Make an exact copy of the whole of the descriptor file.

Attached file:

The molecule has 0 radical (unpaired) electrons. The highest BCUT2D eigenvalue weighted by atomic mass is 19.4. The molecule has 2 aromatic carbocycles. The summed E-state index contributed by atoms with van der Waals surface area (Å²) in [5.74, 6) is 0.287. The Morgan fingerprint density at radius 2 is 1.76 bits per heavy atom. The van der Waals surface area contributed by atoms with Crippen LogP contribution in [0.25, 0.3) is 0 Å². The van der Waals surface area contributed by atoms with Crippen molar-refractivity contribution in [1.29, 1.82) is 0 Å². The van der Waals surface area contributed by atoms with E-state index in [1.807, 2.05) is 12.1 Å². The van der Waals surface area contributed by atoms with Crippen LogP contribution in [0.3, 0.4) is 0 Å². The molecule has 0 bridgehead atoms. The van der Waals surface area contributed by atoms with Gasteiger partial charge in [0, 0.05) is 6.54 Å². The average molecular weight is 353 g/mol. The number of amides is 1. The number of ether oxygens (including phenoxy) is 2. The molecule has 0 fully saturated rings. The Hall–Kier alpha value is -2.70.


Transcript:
The molecule has 0 radical (unpaired) electrons. The highest BCUT2D eigenvalue weighted by atomic mass is 19.4. The molecule has 2 aromatic carbocycles. The summed E-state index contributed by atoms with van der Waals surface area (Å²) in [5.74, 6) is 0.287. The Morgan fingerprint density at radius 2 is 1.76 bits per heavy atom. The van der Waals surface area contributed by atoms with Crippen LogP contribution in [0.25, 0.3) is 0 Å². The van der Waals surface area contributed by atoms with Crippen molar-refractivity contribution in [1.29, 1.82) is 0 Å². The van der Waals surface area contributed by atoms with E-state index in [1.807, 2.05) is 12.1 Å². The van der Waals surface area contributed by atoms with Crippen LogP contribution in [0.3, 0.4) is 0 Å². The molecule has 0 bridgehead atoms. The van der Waals surface area contributed by atoms with Gasteiger partial charge in [0, 0.05) is 6.54 Å². The average molecular weight is 353 g/mol. The number of amides is 1. The number of ether oxygens (including phenoxy) is 2. The molecule has 0 fully saturated rings. The Hall–Kier alpha value is -2.70.